Last month Eduard Frauneder opened The Third Man, his third venue with partner Wolfgang Ban. Since 2009, the team has been dishing out high-class Austrian food in New York City, and elevating the cuisine to something beyond schnitzel. We caught up with Frauneder to find out how he and Ban are doing this, and, how their new bar fits in.
Do you think the popularity of Austrian food is growing?
Definitely. People are realizing there’s a lot more to Austrian cuisine than meat and potatoes. At our restaurants, we’re constantly making an effort to redefine the stereotypes by serving lighter, modern takes on Austrian classics, more elegant at Seasonal Restaurant and Weinbar, and rustic at Edi & the Wolf and The Third Man.
What is the most iconic Austrian foodstuff?
Schnitzel. You’ll see it everywhere, even sports games, often regarded as "the poor man’s food." Wolfgang and I have elevated the dish, which we lightly bread and quick-fry, serve alongside a beautiful potato salad and some cream, cucumber and dill with a bit of lingonberry jam. Pretty iconic Austrian meal. Also, anything with pumpkinseed, which you’ll see throughout our menu- pumpkinseed oil, toasted pumpkinseeds. One of our signatures at all three restaurants is the Pumpkinseed Spread we serve to start your meal, which is great with toasted rye bread.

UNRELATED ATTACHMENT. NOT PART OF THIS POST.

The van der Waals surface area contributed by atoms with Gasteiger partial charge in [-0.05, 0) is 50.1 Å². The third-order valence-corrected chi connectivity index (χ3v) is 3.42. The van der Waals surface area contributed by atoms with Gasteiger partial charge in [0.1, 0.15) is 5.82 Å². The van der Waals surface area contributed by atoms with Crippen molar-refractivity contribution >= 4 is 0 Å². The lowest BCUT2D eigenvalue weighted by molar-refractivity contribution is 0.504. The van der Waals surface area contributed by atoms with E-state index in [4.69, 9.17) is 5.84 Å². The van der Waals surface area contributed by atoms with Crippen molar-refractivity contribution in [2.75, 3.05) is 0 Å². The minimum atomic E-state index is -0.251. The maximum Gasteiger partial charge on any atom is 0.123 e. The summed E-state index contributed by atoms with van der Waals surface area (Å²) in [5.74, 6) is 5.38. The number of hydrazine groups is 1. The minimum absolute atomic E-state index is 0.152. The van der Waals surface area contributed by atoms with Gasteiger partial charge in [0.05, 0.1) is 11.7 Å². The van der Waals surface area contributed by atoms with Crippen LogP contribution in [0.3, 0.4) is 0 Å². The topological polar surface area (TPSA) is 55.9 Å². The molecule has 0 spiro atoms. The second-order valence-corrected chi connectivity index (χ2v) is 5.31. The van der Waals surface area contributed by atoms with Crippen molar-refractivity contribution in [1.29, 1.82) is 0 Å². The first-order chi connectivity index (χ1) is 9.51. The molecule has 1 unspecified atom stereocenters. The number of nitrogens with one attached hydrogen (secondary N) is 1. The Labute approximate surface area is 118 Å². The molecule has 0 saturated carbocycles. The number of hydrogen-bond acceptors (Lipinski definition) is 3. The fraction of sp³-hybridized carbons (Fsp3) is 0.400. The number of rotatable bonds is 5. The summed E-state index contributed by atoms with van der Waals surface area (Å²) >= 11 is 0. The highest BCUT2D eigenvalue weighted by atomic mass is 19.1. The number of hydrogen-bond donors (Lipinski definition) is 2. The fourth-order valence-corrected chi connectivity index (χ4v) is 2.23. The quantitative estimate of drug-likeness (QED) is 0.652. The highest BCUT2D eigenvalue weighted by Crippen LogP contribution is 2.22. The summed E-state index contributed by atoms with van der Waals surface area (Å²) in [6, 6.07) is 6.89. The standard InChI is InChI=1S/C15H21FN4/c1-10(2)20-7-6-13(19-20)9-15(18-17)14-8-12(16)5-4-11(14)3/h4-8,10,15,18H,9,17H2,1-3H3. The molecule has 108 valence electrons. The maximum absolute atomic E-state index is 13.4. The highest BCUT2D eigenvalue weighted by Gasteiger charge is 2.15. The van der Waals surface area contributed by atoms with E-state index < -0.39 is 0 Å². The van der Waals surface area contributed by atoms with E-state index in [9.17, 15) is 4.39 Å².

Why do you think Americans are so eager to eat up the dishes you serve at Edi and the Wolf and Seasonal?
I think people find our cooking both exciting and comforting. At Seasonal, there is a playful elegance, for instance the way we riff on classic combinations like dill and arctic char; and pumpernickel and egg in our signature Pochiertes EI. At Edi & the Wolf, it’s a bit more rustic, but never heavy, whether it’s flatbread with house-cured speck, Austrians love their speck, or a delicate take on spaetzle with Brussels sprouts and mushrooms. We’re always keeping things seasonal and approachable.
What made you decide to open The Third Man?
Wolfgang and I felt it was time for another member of the "family," and a cocktail bar seemed like a natural fit. At Edi & the Wolf, we had lots of people waiting for a table, or wanting to linger after their meal, and opening a place like this down the block provides a great setting for that.
Where did you come up with the name?
The name The Third Man comes from a few different places. The Orson Welles film takes place in my hometown of Vienna, which is where one of our favorite spots. [It’s called] The Loos Bar, and it also served as inspiration for our new spot. Then there’s Edi, Wolfgang, and "the third man," and, it’s also our third establishment here in NYC. The last is the legend of "the third man." In Austria, there’s tons of hiking and mountain climbing, and, if you’re scaling the mountain with one other person, you always believe that there;s "a third man" in tow, a good spirit following behind you. Good spirits, good cocktails.
Is there an Austrian bent to the cocktails?
Often yes. We’ll incorporate Gruner Vetliner, Austria’s signature white, into a sparkling cocktail, or pickling juices from the restaurant. Pickled ingredients are very common in Austrian cuisine.
What do Austrians drink?
You’ll generally see lots of wine drinking at restaurants and in the heurigers, and tons of beer, Stiegl is a favorite. In the summertime, they love their wine spritzers. That said,there is a growing cocktail culture in Vienna, which like Austrian cuisine it focuses on seasonality and fresh ingredients.
What’s the next step for you and Wolfgang?
For now, Wolfgang and I will continue focusing on all three of our restaurants, and all the great people they bring together.